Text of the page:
Both are located in separate curved cartouches, respectively positioned at 12 and 6 o’clock.
The numerals act as the serial number of the watch
in the sense that no two watches of this model will bear the same number.
Having them on the dial is an exclusive detail, even in the high-end watch world.
Note that they are also engraved on the case-back.
The dial uses applied gold cabochons for the hour markers, which is surprising for an ultra-flat watch as they add some height (consider that the minute hand has to move above them).
The dial also features Breguet’s “secret signature”,
which is actually visible with the naked eye, especially with a horizontal lighting.
This type of signature was already used by Abraham-Louis Breguet,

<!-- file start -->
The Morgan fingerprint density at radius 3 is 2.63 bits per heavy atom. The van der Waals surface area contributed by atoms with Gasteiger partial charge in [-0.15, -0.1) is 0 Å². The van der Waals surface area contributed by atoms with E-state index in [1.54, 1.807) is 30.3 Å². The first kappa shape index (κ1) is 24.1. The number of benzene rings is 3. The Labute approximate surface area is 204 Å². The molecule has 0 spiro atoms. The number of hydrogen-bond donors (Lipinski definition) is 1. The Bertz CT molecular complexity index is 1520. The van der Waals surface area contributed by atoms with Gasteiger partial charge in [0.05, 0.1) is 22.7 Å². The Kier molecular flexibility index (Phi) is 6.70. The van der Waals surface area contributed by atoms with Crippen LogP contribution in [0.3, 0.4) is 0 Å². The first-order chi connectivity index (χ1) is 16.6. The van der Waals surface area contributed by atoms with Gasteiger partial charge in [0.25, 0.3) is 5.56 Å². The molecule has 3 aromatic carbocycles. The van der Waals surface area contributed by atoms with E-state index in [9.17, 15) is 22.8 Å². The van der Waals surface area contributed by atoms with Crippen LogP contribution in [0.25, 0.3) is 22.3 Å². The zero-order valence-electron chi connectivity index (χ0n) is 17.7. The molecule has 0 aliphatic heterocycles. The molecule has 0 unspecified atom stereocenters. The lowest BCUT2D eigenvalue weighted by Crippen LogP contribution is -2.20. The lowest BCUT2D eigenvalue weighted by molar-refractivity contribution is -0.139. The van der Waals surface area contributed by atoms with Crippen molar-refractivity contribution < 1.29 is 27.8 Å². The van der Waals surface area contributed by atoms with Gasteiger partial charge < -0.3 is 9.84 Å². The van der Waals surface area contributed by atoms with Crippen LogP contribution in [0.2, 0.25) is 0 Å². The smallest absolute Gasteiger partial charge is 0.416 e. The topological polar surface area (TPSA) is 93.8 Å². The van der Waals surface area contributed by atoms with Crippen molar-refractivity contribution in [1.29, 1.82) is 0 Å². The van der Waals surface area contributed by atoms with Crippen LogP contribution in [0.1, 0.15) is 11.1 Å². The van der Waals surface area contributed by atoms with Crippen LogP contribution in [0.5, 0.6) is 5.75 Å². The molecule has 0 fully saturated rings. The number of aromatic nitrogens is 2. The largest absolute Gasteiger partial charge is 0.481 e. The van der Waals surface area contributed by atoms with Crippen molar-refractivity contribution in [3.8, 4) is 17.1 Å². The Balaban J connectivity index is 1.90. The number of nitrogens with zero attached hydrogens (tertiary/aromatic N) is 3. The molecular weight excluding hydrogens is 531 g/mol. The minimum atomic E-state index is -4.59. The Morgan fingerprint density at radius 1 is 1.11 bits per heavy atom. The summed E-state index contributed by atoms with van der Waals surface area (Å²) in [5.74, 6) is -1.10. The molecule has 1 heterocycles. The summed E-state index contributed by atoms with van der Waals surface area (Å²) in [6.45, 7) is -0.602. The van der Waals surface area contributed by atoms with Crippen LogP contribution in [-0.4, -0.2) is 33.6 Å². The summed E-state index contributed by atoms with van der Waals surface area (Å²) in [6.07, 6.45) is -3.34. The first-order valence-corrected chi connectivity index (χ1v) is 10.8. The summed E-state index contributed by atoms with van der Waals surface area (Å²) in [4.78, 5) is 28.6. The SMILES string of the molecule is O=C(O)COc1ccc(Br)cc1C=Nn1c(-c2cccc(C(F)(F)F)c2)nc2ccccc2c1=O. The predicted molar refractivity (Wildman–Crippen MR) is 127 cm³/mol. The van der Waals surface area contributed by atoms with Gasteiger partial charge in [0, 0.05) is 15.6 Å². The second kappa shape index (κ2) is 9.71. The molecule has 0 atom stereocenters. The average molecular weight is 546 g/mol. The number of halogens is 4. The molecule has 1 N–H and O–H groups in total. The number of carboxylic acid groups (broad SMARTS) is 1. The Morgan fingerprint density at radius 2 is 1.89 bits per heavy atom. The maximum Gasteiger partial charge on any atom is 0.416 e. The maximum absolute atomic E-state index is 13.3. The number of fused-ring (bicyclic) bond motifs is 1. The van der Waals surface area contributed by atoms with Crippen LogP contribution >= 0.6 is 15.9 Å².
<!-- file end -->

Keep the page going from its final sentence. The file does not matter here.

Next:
who faced the problem of counterfeit watches bearing his name, and appeared as early as 1794.
Nowadays it is not uncommon to use a tiny, hidden mark to ensure the authenticity of a piece, and a few watch brands use it on a regular basis. It usually consists of a pattern which is so small and delicate that most counterfeiters would overlook it, or simply not attempt to replicate it.
Among the brands which have one such mark, let us cite Cartier (the brand name is written as part of the Roman numerals),
Omega and Rolex (by the means of a minute etching in the crystal),
and Breitling (with a B engraved in the bezel of certain watches).
But as far as I know, only Breguet’s signature is hand made, using a pantograph,
which is a device able to draw homothetic shapes by reducing the scale of the original motif.